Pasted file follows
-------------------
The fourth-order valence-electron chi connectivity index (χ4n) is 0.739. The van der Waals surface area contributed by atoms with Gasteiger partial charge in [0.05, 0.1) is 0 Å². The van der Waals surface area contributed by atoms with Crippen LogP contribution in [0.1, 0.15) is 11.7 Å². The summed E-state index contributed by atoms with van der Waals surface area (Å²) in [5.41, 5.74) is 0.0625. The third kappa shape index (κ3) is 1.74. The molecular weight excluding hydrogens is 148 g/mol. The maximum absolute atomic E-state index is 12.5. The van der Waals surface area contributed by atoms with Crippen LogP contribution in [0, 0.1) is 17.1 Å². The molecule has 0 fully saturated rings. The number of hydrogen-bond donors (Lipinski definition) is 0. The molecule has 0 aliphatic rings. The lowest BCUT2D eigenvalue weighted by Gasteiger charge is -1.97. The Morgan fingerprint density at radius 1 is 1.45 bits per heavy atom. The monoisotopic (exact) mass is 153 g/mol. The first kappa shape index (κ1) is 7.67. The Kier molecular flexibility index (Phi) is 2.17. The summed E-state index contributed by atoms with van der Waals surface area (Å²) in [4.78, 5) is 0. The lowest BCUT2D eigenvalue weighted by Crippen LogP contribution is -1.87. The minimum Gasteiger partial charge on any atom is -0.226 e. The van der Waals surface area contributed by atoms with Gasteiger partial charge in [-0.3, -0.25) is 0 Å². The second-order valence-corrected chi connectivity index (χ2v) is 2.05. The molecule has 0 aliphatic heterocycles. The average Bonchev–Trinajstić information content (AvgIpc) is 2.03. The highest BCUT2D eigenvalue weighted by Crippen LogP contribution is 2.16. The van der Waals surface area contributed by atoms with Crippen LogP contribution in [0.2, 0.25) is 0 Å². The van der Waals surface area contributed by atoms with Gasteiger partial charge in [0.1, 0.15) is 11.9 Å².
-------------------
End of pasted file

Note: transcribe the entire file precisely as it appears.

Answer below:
The fourth-order valence-electron chi connectivity index (χ4n) is 0.739. The van der Waals surface area contributed by atoms with Gasteiger partial charge in [0.05, 0.1) is 0 Å². The van der Waals surface area contributed by atoms with Crippen LogP contribution in [0.1, 0.15) is 11.7 Å². The summed E-state index contributed by atoms with van der Waals surface area (Å²) in [5.41, 5.74) is 0.0625. The third kappa shape index (κ3) is 1.74. The molecular weight excluding hydrogens is 148 g/mol. The maximum absolute atomic E-state index is 12.5. The van der Waals surface area contributed by atoms with Crippen LogP contribution in [0, 0.1) is 17.1 Å². The molecule has 0 fully saturated rings. The number of hydrogen-bond donors (Lipinski definition) is 0. The molecule has 0 aliphatic rings. The lowest BCUT2D eigenvalue weighted by Gasteiger charge is -1.97. The Morgan fingerprint density at radius 1 is 1.45 bits per heavy atom. The monoisotopic (exact) mass is 153 g/mol. The first kappa shape index (κ1) is 7.67. The Kier molecular flexibility index (Phi) is 2.17. The summed E-state index contributed by atoms with van der Waals surface area (Å²) in [4.78, 5) is 0. The lowest BCUT2D eigenvalue weighted by Crippen LogP contribution is -1.87. The minimum Gasteiger partial charge on any atom is -0.226 e. The van der Waals surface area contributed by atoms with Gasteiger partial charge in [-0.3, -0.25) is 0 Å². The second-order valence-corrected chi connectivity index (χ2v) is 2.05. The molecule has 0 aliphatic heterocycles. The average Bonchev–Trinajstić information content (AvgIpc) is 2.03. The highest BCUT2D eigenvalue weighted by Crippen LogP contribution is 2.16. The van der Waals surface area contributed by atoms with Crippen LogP contribution in [0.2, 0.25) is 0 Å². The van der Waals surface area contributed by atoms with Gasteiger partial charge in [0.1, 0.15) is 11.9 Å².